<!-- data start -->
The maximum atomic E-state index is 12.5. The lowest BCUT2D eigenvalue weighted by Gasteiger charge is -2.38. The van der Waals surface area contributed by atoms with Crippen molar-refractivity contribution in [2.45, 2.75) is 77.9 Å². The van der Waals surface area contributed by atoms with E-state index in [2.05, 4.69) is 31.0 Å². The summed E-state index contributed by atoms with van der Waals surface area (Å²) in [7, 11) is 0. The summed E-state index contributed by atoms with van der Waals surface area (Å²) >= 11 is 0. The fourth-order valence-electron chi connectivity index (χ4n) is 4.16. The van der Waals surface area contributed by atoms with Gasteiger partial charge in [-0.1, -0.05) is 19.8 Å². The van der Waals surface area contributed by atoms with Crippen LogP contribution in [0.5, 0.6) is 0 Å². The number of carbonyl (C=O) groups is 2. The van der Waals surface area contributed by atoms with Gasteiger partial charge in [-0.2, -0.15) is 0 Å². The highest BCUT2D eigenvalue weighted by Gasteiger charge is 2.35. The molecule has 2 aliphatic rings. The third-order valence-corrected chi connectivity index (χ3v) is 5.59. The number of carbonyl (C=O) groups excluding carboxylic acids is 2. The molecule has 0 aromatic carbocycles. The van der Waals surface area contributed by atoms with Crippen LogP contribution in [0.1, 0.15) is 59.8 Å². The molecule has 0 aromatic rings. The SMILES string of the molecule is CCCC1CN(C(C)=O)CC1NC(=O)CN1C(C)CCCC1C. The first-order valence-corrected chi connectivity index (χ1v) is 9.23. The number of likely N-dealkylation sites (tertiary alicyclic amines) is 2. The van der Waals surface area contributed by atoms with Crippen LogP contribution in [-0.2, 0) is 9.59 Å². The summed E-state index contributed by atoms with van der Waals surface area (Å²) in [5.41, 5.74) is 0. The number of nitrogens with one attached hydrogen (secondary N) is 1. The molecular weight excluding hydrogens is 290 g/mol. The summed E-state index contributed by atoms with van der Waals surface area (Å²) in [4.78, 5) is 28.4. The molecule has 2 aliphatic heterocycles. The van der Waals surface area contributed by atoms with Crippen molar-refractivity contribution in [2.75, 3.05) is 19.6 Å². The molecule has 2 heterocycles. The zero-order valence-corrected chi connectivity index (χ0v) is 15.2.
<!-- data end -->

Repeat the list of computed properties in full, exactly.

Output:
The maximum atomic E-state index is 12.5. The lowest BCUT2D eigenvalue weighted by Gasteiger charge is -2.38. The van der Waals surface area contributed by atoms with Crippen molar-refractivity contribution in [2.45, 2.75) is 77.9 Å². The van der Waals surface area contributed by atoms with E-state index in [2.05, 4.69) is 31.0 Å². The summed E-state index contributed by atoms with van der Waals surface area (Å²) in [7, 11) is 0. The summed E-state index contributed by atoms with van der Waals surface area (Å²) >= 11 is 0. The fourth-order valence-electron chi connectivity index (χ4n) is 4.16. The van der Waals surface area contributed by atoms with Gasteiger partial charge in [-0.1, -0.05) is 19.8 Å². The van der Waals surface area contributed by atoms with Crippen LogP contribution in [0.5, 0.6) is 0 Å². The number of carbonyl (C=O) groups is 2. The van der Waals surface area contributed by atoms with Gasteiger partial charge in [-0.2, -0.15) is 0 Å². The highest BCUT2D eigenvalue weighted by Gasteiger charge is 2.35. The molecule has 2 aliphatic rings. The third-order valence-corrected chi connectivity index (χ3v) is 5.59. The number of carbonyl (C=O) groups excluding carboxylic acids is 2. The molecule has 0 aromatic carbocycles. The van der Waals surface area contributed by atoms with Crippen LogP contribution in [0.1, 0.15) is 59.8 Å². The molecule has 0 aromatic rings. The SMILES string of the molecule is CCCC1CN(C(C)=O)CC1NC(=O)CN1C(C)CCCC1C. The first-order valence-corrected chi connectivity index (χ1v) is 9.23. The number of likely N-dealkylation sites (tertiary alicyclic amines) is 2. The van der Waals surface area contributed by atoms with Crippen LogP contribution in [-0.2, 0) is 9.59 Å². The summed E-state index contributed by atoms with van der Waals surface area (Å²) in [5.41, 5.74) is 0. The number of nitrogens with one attached hydrogen (secondary N) is 1. The molecular weight excluding hydrogens is 290 g/mol. The summed E-state index contributed by atoms with van der Waals surface area (Å²) in [4.78, 5) is 28.4. The molecule has 2 aliphatic heterocycles. The van der Waals surface area contributed by atoms with Crippen molar-refractivity contribution in [2.75, 3.05) is 19.6 Å². The molecule has 2 heterocycles. The zero-order valence-corrected chi connectivity index (χ0v) is 15.2.